It is not as prevalent now that lots of TV signals are digital.

    Bookmark   February 12, 2010 at 3:43PM
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OK, so if I plug in a 3 prong appliance into a GFCI, I will still be protected from shock, although I would get the surge protection. It sounds like all I need to do is just replace all the receptacles with GFCI's, and I'll be safe - OR alternatively, replace all the breakers with GFCI breakers. What would be the cost to do either (i.e., per receptacle or breaker)? I figure I could do the receptacle change myself, but would I need an electrician to do the breaker?

I suppose I could ask the electrician to check to see if there is a loose ground wire first. I think that rewiring everything would be prohibitively expensive. Contrary to the first replier, I am NOT going to sell any of my possessions.

    Bookmark   February 13, 2010 at 1:13AM
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GFCI receptacles do not provide surge protection unless it is an added 'feature' by a particular manufacturer.

A GFCI works be making sure the hot and neutral current match within ~0.005 amps (5 milliamps).
If they do not match it opens the circuit in a fraction of a 60 Hz cycle.

It protects against the current going anyplace besides between the hot and neutral.

It is pretty rare to get yourself across the hot and neutral perfectly with no other path for the current to take.

Breakers are not hard to replace, but you need to be aware that even with the main off, the lines coming into the main breaker from the meter are still hot.
If you have another disconnect in from of the main breaker you can kill everything in the main panel.

You do not need to replace every receptacle.

GFCI receptacles have line screws for the input, and load screws that can feed regular receptacles down stream and provide the same protection.

It can be a chore to figure out the order receptacles are fed from the breaker panel and then hooked up.

    Bookmark   February 13, 2010 at 2:11PM
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Your inspector should know this. First (as brickeyee noted), the GFCI does zero surge protection. Second, GFCI only provides human safety.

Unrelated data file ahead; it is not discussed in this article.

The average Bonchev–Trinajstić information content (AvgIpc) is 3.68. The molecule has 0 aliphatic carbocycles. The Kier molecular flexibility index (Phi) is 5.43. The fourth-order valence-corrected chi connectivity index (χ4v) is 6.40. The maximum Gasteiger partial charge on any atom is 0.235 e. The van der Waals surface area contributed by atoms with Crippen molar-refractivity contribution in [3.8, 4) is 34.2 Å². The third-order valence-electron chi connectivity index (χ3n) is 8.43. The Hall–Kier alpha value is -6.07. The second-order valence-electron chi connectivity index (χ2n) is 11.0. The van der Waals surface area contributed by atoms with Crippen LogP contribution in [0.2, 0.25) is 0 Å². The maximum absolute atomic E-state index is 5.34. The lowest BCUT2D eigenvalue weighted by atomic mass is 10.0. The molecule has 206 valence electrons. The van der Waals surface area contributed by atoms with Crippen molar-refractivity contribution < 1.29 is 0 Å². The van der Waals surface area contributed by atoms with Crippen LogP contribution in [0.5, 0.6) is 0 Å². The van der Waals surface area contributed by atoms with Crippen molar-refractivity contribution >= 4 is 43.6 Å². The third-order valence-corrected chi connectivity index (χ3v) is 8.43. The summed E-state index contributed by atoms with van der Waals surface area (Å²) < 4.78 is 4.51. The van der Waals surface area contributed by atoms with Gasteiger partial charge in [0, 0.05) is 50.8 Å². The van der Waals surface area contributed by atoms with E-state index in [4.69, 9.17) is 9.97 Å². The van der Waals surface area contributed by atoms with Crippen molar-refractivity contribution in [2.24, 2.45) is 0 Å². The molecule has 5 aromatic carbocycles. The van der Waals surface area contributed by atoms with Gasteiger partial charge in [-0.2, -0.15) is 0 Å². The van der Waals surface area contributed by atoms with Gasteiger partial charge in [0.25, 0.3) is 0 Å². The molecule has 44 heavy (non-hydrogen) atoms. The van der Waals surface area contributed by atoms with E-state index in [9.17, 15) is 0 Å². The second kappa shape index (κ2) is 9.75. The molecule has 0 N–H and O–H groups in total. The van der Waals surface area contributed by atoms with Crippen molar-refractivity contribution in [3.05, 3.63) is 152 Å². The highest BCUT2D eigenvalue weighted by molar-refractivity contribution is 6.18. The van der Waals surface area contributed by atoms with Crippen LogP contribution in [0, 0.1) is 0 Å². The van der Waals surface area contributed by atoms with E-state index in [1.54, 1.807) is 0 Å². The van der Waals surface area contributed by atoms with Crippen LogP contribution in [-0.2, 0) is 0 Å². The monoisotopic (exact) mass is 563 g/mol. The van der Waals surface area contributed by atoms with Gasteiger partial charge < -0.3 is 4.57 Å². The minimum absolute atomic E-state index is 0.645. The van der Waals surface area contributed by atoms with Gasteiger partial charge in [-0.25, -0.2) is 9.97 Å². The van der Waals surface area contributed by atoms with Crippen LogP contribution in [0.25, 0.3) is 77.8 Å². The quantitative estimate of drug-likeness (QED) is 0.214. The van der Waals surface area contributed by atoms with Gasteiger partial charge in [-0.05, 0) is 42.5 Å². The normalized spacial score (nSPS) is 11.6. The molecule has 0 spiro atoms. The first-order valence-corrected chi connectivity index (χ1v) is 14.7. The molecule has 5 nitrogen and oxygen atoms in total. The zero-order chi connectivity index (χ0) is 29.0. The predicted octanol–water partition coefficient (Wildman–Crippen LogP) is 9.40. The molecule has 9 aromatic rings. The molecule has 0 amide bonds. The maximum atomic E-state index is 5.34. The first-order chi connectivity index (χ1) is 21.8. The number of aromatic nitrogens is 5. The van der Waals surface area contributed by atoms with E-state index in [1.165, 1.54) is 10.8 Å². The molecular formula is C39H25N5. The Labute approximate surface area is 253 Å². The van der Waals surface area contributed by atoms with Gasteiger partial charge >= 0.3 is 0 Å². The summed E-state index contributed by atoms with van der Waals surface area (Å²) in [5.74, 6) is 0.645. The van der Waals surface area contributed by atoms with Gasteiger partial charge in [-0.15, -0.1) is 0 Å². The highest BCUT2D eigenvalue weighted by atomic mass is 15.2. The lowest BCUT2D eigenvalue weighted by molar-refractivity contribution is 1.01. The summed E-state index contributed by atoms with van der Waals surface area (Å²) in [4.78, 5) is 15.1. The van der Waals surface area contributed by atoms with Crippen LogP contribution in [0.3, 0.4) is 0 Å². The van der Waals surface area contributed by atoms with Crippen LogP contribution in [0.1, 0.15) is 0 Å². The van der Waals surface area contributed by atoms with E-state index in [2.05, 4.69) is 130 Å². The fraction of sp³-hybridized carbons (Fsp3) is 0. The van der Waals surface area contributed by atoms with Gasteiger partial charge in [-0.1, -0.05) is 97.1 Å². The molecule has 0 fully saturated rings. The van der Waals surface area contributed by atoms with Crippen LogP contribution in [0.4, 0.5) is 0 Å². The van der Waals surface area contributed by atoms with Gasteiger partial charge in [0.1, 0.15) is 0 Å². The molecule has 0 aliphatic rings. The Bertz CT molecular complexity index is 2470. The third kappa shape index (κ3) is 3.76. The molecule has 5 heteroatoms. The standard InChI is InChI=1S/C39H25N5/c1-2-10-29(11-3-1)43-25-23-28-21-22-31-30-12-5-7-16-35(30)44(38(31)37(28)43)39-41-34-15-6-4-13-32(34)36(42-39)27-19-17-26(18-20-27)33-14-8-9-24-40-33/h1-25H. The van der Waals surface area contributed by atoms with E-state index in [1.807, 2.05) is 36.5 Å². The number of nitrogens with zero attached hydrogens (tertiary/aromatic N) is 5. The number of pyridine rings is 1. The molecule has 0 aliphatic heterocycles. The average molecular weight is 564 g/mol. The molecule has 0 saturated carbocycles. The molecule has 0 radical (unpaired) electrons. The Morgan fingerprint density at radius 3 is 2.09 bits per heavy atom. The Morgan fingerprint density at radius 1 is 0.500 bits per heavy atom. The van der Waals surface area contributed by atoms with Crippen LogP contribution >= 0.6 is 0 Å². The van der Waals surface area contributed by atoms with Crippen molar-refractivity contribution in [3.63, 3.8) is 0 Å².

Third, a GFCI is the only way of installing three prong plugs on two wire circuits. Code then says that GFCI must have this wording glued to that receptacle: No Equipment Ground. Everyone should know that receptacle does not have safety ground.

Fourth, the only connection to earth ground must be at the breaker box. A receptacle grounded to earth is a code violation. It must be grounded to a bus bar inside that breaker box.

Fifth, the critical earth ground for human safety and for transistor safety must be from breaker box to some dedicated earth electrode. Water pipe is insufficient. Code lists the five electrodes that might be used, in Article 250.52. That is earth ground. Which is something completely different from safety (equipment) ground in a receptacle.

    Bookmark   February 13, 2010 at 11:44PM
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"the critical earth ground for human safety and for transistor safety must be from breaker box to some dedicated earth electrode. Water pipe is insufficient."

The actual grounding electrode system is not so much for human safety but lightning and leakage current on pole transformers.

If a metallic water pipe with 10 feet in earth contact is present it MUST be used as the primary electrode.
A second 'made' electrode is required also.

If no metallic water pipe with adequate earth contact is present, a single made electrode can be used, but it must be tested to ensure it is 25 ohms or less to earth.